General News of Sunday, 16 December 2018
The Colleges of Education Teachers Association (CETAG) says it has given the government and the Fair Wages and Salaries Commission (FWSC) 14 working days to begin negotiations over the payment of their allowances.
CETAG say they haven’t met with the Commission since they called off their strike.
The association embarked on an industrial action that lasted for a month to demand payment of their interim premium and book and research allowances.
The strike also forced the Ministry of Education to order the closure of all the 46 Colleges of Education in the country.
But CETAG called off its strike after the National Labour Commission (NLC) intervened.
However, days after the resumption of academic work at the Colleges of Education, General Secretary of CETAG, Nathan Ohene Gyan says the Association has still not met the Fair Wages and Salaries Commission to address their concerns.
“Since the ruling came, we have not heard anything from government in any official way. We want to believe that the government and the Fair Wages and Salaries Commission [have a role]. And since the Commission has not gotten into touch with us, government has also not come on board so we are keenly observing.”
Caution to government
Mr. Ohene further warned government to do what is expected of them or face the wrath of the association in the coming days.
“We will still be waiting because we respect the ruling of the labour commission. So, we will exhaust the period of 14 working days. Beyond that we will see what happens. We will talk to our lawyers and we will take the necessary actions from there. We are sending this word of caution because government is disrespecting the ruling by the NLC. Since civil society is looking on, we don’t want to be criticized later on for running away from negotiations, he said.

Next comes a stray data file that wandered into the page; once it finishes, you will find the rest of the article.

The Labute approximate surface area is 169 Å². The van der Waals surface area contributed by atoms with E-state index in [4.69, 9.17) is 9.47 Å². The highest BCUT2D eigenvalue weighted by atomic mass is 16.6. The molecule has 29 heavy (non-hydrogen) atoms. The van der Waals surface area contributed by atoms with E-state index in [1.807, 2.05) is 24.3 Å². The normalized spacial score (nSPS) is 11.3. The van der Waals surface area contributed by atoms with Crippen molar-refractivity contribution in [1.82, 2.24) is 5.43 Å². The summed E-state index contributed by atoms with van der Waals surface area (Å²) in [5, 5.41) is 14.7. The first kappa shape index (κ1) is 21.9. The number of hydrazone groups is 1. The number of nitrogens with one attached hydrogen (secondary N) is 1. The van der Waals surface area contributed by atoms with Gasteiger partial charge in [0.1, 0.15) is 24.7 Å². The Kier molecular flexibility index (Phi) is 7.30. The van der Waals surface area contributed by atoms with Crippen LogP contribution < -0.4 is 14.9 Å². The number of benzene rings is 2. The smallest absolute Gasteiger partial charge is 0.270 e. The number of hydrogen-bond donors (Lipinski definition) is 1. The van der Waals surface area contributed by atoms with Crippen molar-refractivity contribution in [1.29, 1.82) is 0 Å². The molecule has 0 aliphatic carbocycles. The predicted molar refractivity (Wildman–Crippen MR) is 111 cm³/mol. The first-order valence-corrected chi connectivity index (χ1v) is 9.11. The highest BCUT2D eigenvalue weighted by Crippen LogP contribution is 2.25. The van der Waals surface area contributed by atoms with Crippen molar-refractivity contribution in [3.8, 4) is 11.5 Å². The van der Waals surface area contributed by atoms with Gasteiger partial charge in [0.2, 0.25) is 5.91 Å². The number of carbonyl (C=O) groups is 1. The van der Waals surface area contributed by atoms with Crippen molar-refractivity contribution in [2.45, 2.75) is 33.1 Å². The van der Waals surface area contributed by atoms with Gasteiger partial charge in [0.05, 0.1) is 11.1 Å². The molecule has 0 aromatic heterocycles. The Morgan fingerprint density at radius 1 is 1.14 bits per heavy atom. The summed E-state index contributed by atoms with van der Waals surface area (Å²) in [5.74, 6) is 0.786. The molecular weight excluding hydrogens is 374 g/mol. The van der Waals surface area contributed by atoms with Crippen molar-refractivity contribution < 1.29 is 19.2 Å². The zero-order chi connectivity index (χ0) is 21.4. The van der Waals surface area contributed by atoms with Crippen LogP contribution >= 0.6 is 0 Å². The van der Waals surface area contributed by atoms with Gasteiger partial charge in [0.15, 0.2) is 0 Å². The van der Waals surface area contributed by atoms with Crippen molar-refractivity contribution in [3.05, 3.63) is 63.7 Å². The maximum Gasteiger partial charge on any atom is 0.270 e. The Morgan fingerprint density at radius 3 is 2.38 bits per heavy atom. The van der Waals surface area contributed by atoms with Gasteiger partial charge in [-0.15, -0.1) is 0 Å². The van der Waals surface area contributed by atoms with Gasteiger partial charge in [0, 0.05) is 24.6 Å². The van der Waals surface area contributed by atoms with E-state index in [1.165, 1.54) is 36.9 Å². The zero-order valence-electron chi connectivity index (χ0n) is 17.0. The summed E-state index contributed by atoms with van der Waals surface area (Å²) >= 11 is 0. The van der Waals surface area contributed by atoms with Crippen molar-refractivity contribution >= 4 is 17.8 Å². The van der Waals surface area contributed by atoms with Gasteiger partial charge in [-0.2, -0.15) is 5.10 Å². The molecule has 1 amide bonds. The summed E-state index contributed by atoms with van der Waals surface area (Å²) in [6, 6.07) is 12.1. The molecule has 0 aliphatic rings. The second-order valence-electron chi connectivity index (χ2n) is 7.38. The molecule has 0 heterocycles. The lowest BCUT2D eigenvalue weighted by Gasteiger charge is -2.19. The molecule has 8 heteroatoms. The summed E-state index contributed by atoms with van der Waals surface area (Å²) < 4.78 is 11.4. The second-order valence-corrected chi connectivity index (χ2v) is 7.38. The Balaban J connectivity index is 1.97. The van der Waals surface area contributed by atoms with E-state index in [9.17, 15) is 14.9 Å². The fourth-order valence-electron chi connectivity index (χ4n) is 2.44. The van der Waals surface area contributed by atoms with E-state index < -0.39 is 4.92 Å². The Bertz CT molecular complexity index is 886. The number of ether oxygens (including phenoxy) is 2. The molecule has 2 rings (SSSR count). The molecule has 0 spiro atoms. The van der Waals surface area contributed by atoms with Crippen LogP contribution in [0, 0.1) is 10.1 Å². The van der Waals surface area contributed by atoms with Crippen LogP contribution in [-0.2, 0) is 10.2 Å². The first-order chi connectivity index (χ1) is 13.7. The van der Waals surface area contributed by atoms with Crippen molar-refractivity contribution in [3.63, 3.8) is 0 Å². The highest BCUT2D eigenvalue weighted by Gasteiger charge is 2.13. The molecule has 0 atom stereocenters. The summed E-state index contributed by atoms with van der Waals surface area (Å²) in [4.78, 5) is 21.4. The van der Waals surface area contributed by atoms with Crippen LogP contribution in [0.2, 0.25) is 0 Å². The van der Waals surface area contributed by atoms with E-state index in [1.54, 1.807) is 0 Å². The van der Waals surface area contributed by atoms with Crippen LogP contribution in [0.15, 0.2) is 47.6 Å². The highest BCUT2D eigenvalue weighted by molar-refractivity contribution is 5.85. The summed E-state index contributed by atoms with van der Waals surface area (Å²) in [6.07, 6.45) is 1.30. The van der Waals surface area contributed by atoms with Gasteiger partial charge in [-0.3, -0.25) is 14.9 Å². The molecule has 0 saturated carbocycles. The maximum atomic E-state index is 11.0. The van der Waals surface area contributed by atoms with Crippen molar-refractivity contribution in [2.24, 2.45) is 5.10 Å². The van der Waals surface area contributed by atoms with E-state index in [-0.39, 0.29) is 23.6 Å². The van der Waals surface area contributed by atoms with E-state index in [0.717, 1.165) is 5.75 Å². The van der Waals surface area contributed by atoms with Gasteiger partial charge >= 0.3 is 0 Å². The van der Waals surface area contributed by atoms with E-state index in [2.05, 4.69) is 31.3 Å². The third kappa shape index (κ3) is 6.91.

CETAG calls off strike after NLC intervention
About a week ago, the Colleges of Education Teachers Association of Ghana (CETAG) called off its one-month-old strike following another intervention by the National Labour Commission (NLC).
The resumption of work was to pave the way “for the commencement of negotiations as directed by the NLC,” a brief statement from CETAG said.
Colleges of Education shut down
Earlier, principals of the 46 Colleges of Education in the country were directed to shut down the schools indefinitely following the failure of tutors of the Colleges to call off their strike.
Public Relations Officer of the Ministry of Education, Vincent Asafoah, said the move had become necessary as it appears to be the only way to resolve the stalemate between the agitating teachers and the government.
Prior to the strike being called off, NCTE had warned that CETAG members will be denied their November salary because their strike was illegal.
CETAG also threatened to go to court to push for the closure of the colleges for the rest of this semester in line with the law governing the colleges, which states that colleges must be closed down and the semester annulled if academic work halts for more than three weeks.
Earlier defence by CETAG
CETAG defended its indefinite strike saying it has been in negotiations with the government since 2012 when the law was passed to give the colleges full tertiary status.
It said it had had five engagements with the Fair Wages and Salaries Commission since the colleges were upgraded in 2016.
These engagements, according to CETAG, have not yielded any favourable result, and their members continue to be unfairly remunerated.
The Ministry of Employment and Labour Relations said it was shocked by the Association’s move to embark on an indefinite strike.
Teacher Trainees Association of Ghana, TTAG, also asked government to address the concerns of their lecturers else they will advise themselves.